Research Paper Volume 11, Issue 22 pp 10468—10484
Genome-wide association study of hippocampal atrophy rate in non-demented elders
- 1 Department of Neurology, Qingdao Municipal Hospital Affiliated to Qingdao University, Qingdao, China
- 2 Department of Neurology and Institute of Neurology, Huashan Hospital, Shanghai Medical College, Fudan University, Shanghai, China
received: July 25, 2019 ; accepted: November 8, 2019 ; published: November 23, 2019 ;https://doi.org/10.18632/aging.102470
How to Cite
Copyright © 2019 Guo et al. This is an open-access article distributed under the terms of the Creative Commons Attribution License (CC BY 3.0), which permits unrestricted use, distribution, and reproduction in any medium, provided the original author and source are credited.
Hippocampal atrophy rate has been correlated with cognitive decline and its genetic modifiers are still unclear. Here we firstly performed a genome-wide association study (GWAS) to identify genetic loci that regulate hippocampal atrophy rate. Six hundred and two non-Hispanic Caucasian elders without dementia were included from the Alzheimer’s Disease Neuroimaging Initiative cohort. Three single nucleotide polymorphisms (SNPs) (rs4420638, rs56131196, rs157582) in the TOMM40-APOC1 region were associated with hippocampal atrophy rate at genome-wide significance and 3 additional SNPs (in TOMM40 and near MIR302F gene) reached a suggestive level of significance. Strong linkage disequilibrium between rs4420638 and rs56131196 was found. The minor allele of rs4420638 (G) and the minor allele of rs157582 (T) showed associations with lower Mini-mental State Examination score, higher Alzheimer Disease Assessment Scale-cognitive subscale 11 score and smaller entorhinal volume using both baseline and longitudinal measurements, as well as with accelerated cognitive decline. Moreover, rs56131196 (P = 1.96 × 10-454) and rs157582 (P = 9.70 × 10-434) were risk loci for Alzheimer’s disease. Collectively, rs4420638, rs56131196 and rs157582 were found to be associated with hippocampal atrophy rate. Besides, they were also identified as genetic loci for cognitive decline.
The hippocampus is a vulnerable and plastic structure buried deep in the medial temporal lobe of human body . The atrophic hippocampus is often accompanied by poor memory performance, and changes in the hippocampus provide a neural substrate for cognitive impairment that may be associated with normal aging, post-traumatic stress disorder, recurrent depression, and Cushing's syndrome . Hippocampal atrophy rate has been demonstrated to be closely correlated with cognitive disorders, including the most commonly reported Alzheimer’s disease (AD) and some non-AD disorders, such as frontotemporal dementia (FTD) and impaired memory [3–8]. As for mechanism, hippocampal atrophy rate may relate to the deposition of amyloid-beta (Aβ) and tau [9, 10]. Clinically, the atrophy rate was greater in subjects with normal cognition (NC) who converted to mild cognitive impairment (MCI) or AD than in those who remained stable; it was greater in MCI subjects who converted to AD than in those who remained stable; and it was greater in fast AD progressors than slow ones [11, 12]. Consequently, the reduction in hippocampal volumes over time may be promising in predicting individuals at high risk of developing cognitive decline, monitoring disease trajectories at early stage, and assessing treatment efficacy in clinical practice or drug trials.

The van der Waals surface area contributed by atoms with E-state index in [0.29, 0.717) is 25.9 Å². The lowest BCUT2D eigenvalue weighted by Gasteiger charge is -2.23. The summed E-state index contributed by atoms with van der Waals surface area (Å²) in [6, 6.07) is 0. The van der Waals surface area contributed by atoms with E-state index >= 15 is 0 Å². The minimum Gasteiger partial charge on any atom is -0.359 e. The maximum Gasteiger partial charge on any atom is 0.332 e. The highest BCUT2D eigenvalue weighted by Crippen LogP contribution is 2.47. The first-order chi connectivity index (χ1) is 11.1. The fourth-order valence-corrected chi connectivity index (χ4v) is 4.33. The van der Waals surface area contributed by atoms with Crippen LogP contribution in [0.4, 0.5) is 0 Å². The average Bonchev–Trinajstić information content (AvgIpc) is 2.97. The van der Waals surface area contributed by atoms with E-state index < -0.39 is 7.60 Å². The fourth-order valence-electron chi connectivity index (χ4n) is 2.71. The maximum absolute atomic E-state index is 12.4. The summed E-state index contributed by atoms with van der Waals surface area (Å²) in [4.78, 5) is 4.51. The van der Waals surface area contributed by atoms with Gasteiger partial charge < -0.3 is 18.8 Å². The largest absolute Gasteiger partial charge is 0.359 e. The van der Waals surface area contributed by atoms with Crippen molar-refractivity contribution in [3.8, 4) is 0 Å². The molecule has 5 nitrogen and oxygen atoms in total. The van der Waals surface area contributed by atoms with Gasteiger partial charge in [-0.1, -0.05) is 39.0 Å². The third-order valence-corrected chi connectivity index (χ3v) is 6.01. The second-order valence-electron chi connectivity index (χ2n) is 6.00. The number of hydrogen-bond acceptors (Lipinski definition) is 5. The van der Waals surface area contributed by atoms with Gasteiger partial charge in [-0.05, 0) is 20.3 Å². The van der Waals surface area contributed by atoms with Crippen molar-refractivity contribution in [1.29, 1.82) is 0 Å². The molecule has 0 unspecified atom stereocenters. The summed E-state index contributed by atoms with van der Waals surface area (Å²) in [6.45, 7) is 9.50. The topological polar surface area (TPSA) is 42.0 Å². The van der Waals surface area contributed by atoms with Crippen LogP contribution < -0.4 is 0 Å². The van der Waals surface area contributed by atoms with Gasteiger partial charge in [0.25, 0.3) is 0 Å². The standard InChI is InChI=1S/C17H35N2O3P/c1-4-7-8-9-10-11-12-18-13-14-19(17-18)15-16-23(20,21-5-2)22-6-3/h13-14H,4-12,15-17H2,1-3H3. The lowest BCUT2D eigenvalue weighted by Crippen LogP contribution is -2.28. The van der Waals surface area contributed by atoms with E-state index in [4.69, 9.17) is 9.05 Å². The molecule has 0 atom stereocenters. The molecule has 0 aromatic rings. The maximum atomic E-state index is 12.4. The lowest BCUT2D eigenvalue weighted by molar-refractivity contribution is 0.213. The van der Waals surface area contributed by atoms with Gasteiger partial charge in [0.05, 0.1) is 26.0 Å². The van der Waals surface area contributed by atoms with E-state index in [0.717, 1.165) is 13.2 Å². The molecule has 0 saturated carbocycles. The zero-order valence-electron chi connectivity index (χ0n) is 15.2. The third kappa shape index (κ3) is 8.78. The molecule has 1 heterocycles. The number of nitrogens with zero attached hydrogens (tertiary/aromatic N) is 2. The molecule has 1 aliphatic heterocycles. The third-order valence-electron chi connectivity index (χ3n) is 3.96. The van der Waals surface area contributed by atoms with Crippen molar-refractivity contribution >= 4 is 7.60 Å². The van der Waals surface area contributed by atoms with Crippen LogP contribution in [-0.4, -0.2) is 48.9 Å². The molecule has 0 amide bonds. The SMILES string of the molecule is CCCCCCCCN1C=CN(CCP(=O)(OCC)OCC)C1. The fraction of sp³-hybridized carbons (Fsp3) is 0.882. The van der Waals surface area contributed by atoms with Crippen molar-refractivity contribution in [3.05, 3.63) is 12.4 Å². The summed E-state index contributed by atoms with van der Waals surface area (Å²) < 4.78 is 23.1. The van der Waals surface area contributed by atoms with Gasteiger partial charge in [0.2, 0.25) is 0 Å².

Previous genome-wide screening identified novel susceptibility genes for AD using baseline hippocampal volumes as quantitative traits . However, the genetic predictors of longitudinal changes in hippocampal volumes remain poorly understood. Use of quantitative traits in genome-wide association studies (GWAS) provides novel and important insights into broader trends in correlations between genes and their associated pathways . Furthermore, magnetic resonance imaging (MRI) has great advantages in visualizing structural and functional brain changes, such as sufficient sensitivity, non-invasiveness, ease of availability, and good tolerance . And hippocampal volumes can be reliably measured in vivo. Therefore, we conducted a GWAS with longitudinal MRI measures of hippocampal volumes to identify genetic risk factors influencing hippocampal atrophy rate in non-demented elders. These genetic contributors may be involved in cognition-related pathophysiological process.
Characteristics of included subjects
This study included 226 NC (111 women, 74.7±5.3 years) and 376 MCI (152 women, 72.3±7.2 years) subjects from the Alzheimer’s Disease Neuroimaging Initiative (ADNI) cohort of non-Hispanic Caucasian ancestry. The summarized characteristics of included subjects were shown in Table 1. MCI group (47.5%) had a higher frequency of ε4 allele within APOE gene than NC group (25.7%). MCI group also had bigger baseline whole brain volume (P = 0.020) and smaller baseline hippocampal volume (P < 0.001) compared to NC group (P < 0.001).
Table 1. Demographic information.
|Sample size, n (%)||226 (37.5)||376 (62.5)||602|
|Age at baseline, mean (SD)||74.7 (5.3)||73.2 (7.2)||73.2 (6.7)|
|Females, n (%)||111 (49.1)||152 (40.3)||263 (43.6)|
|Education years, mean (SD)||16.4 (2.7)||15.9 (2.9)||16.1 (2.8)|
|APOE ε4 carrier, n (%)||58 (25.7)||178 (47.5)||236 (39.7)|
|MMSE at baseline, mean (SD)||29.1 (1.1)||27.9 (1.6)||28.4 (1.6)|
|WBV at baseline, mean (SD)||1,033,459.2 (100,326.4)||1,053,883.0 (108,862.1)||1,046,258.1 (106,216.4)|
|HPV at baseline, mean (SD) a||7,296.7 (881.2)||6,950.0 (1,124.4)||7,080.1 (1,053.3)|
|Abbreviations: APOE, apolipoprotein E; HPV, hippocampal volume; MCI, mild cognitive impairment; MMSE, Mini-mental State Examination; NC, normal cognition; SD, standard deviation; WBV, whole brain volume.|
|aThe MCI group had lower baseline hippocampal volumes compared to the NC group (P < 0.001).|
Single nucleotide polymorphisms (SNPs) associated with hippocampal atrophy rate